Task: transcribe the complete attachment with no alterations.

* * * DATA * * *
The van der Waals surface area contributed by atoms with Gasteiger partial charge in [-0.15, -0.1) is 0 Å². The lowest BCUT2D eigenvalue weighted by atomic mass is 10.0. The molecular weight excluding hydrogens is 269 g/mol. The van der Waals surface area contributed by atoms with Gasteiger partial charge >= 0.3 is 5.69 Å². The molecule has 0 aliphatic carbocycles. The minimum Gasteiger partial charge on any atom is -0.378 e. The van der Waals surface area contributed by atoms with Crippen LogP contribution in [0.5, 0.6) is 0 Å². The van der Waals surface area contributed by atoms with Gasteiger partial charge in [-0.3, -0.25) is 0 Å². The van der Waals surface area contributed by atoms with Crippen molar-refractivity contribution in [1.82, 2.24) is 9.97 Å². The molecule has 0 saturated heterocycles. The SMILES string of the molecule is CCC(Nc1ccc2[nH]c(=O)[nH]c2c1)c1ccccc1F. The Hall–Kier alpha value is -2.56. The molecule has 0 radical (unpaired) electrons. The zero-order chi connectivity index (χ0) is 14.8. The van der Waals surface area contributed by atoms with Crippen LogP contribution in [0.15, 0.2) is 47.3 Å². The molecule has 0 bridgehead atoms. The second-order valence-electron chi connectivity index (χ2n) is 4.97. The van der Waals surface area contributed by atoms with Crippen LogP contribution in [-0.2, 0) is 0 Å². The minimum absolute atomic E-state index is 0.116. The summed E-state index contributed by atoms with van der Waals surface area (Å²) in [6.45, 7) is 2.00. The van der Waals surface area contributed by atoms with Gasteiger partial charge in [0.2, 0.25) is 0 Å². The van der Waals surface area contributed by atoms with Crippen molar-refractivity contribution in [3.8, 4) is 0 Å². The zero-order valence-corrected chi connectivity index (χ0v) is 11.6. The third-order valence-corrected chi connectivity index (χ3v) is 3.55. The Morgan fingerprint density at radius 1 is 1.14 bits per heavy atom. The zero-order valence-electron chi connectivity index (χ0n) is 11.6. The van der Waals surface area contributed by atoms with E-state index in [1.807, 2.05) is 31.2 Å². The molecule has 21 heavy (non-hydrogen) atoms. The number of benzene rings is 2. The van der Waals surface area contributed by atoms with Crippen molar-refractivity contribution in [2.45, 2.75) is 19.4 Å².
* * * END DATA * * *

The van der Waals surface area contributed by atoms with Gasteiger partial charge in [-0.15, -0.1) is 0 Å². The lowest BCUT2D eigenvalue weighted by atomic mass is 10.0. The molecular weight excluding hydrogens is 269 g/mol. The van der Waals surface area contributed by atoms with Gasteiger partial charge >= 0.3 is 5.69 Å². The molecule has 0 aliphatic carbocycles. The minimum Gasteiger partial charge on any atom is -0.378 e. The van der Waals surface area contributed by atoms with Crippen LogP contribution in [0.5, 0.6) is 0 Å². The van der Waals surface area contributed by atoms with Gasteiger partial charge in [-0.3, -0.25) is 0 Å². The van der Waals surface area contributed by atoms with Crippen molar-refractivity contribution in [1.82, 2.24) is 9.97 Å². The molecule has 0 saturated heterocycles. The SMILES string of the molecule is CCC(Nc1ccc2[nH]c(=O)[nH]c2c1)c1ccccc1F. The Hall–Kier alpha value is -2.56. The molecule has 0 radical (unpaired) electrons. The zero-order chi connectivity index (χ0) is 14.8. The van der Waals surface area contributed by atoms with Crippen LogP contribution in [0.15, 0.2) is 47.3 Å². The molecule has 0 bridgehead atoms. The second-order valence-electron chi connectivity index (χ2n) is 4.97. The van der Waals surface area contributed by atoms with Crippen LogP contribution in [-0.2, 0) is 0 Å². The minimum absolute atomic E-state index is 0.116. The summed E-state index contributed by atoms with van der Waals surface area (Å²) in [6.45, 7) is 2.00. The van der Waals surface area contributed by atoms with Gasteiger partial charge in [0.2, 0.25) is 0 Å². The van der Waals surface area contributed by atoms with Crippen molar-refractivity contribution in [3.8, 4) is 0 Å². The zero-order valence-corrected chi connectivity index (χ0v) is 11.6. The third-order valence-corrected chi connectivity index (χ3v) is 3.55. The Morgan fingerprint density at radius 1 is 1.14 bits per heavy atom. The zero-order valence-electron chi connectivity index (χ0n) is 11.6. The van der Waals surface area contributed by atoms with E-state index in [1.807, 2.05) is 31.2 Å². The molecule has 21 heavy (non-hydrogen) atoms. The number of benzene rings is 2. The van der Waals surface area contributed by atoms with Crippen molar-refractivity contribution in [2.45, 2.75) is 19.4 Å².